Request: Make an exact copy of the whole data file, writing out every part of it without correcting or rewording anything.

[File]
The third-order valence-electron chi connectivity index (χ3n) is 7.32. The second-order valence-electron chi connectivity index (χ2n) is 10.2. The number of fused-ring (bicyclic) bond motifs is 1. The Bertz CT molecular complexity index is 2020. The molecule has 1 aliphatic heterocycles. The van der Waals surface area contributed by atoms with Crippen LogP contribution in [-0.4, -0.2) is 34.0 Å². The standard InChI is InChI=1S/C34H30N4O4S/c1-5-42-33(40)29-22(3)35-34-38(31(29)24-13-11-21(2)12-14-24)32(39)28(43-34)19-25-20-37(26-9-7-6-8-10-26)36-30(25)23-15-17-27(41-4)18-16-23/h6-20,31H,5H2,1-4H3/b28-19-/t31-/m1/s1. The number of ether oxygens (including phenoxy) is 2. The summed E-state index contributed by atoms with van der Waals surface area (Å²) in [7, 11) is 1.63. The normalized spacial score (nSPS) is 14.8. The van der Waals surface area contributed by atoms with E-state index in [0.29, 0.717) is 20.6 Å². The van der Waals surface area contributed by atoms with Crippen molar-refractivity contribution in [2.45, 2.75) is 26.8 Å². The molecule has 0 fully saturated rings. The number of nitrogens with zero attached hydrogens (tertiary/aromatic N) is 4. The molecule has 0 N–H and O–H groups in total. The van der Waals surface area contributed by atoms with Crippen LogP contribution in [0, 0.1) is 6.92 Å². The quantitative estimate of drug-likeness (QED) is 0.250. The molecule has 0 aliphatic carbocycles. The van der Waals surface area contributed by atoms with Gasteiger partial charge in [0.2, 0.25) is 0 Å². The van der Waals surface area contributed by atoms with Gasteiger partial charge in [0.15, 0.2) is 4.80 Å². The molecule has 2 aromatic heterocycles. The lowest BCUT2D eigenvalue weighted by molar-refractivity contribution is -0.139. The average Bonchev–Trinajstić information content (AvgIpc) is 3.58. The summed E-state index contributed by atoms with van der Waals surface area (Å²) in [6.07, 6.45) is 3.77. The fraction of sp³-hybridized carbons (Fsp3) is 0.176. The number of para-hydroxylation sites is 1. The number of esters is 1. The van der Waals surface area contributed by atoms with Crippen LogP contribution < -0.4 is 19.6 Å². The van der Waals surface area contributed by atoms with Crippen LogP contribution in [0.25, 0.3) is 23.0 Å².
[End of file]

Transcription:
The third-order valence-electron chi connectivity index (χ3n) is 7.32. The second-order valence-electron chi connectivity index (χ2n) is 10.2. The number of fused-ring (bicyclic) bond motifs is 1. The Bertz CT molecular complexity index is 2020. The molecule has 1 aliphatic heterocycles. The van der Waals surface area contributed by atoms with Crippen LogP contribution in [-0.4, -0.2) is 34.0 Å². The standard InChI is InChI=1S/C34H30N4O4S/c1-5-42-33(40)29-22(3)35-34-38(31(29)24-13-11-21(2)12-14-24)32(39)28(43-34)19-25-20-37(26-9-7-6-8-10-26)36-30(25)23-15-17-27(41-4)18-16-23/h6-20,31H,5H2,1-4H3/b28-19-/t31-/m1/s1. The number of ether oxygens (including phenoxy) is 2. The summed E-state index contributed by atoms with van der Waals surface area (Å²) in [7, 11) is 1.63. The normalized spacial score (nSPS) is 14.8. The van der Waals surface area contributed by atoms with E-state index in [0.29, 0.717) is 20.6 Å². The van der Waals surface area contributed by atoms with Crippen molar-refractivity contribution in [2.45, 2.75) is 26.8 Å². The molecule has 0 fully saturated rings. The number of nitrogens with zero attached hydrogens (tertiary/aromatic N) is 4. The molecule has 0 N–H and O–H groups in total. The van der Waals surface area contributed by atoms with Crippen LogP contribution in [0, 0.1) is 6.92 Å². The quantitative estimate of drug-likeness (QED) is 0.250. The molecule has 0 aliphatic carbocycles. The van der Waals surface area contributed by atoms with Gasteiger partial charge in [0.2, 0.25) is 0 Å². The van der Waals surface area contributed by atoms with Gasteiger partial charge in [0.15, 0.2) is 4.80 Å². The molecule has 2 aromatic heterocycles. The lowest BCUT2D eigenvalue weighted by molar-refractivity contribution is -0.139. The average Bonchev–Trinajstić information content (AvgIpc) is 3.58. The summed E-state index contributed by atoms with van der Waals surface area (Å²) in [6.07, 6.45) is 3.77. The fraction of sp³-hybridized carbons (Fsp3) is 0.176. The number of para-hydroxylation sites is 1. The number of esters is 1. The van der Waals surface area contributed by atoms with Crippen LogP contribution < -0.4 is 19.6 Å². The van der Waals surface area contributed by atoms with Crippen LogP contribution in [0.25, 0.3) is 23.0 Å².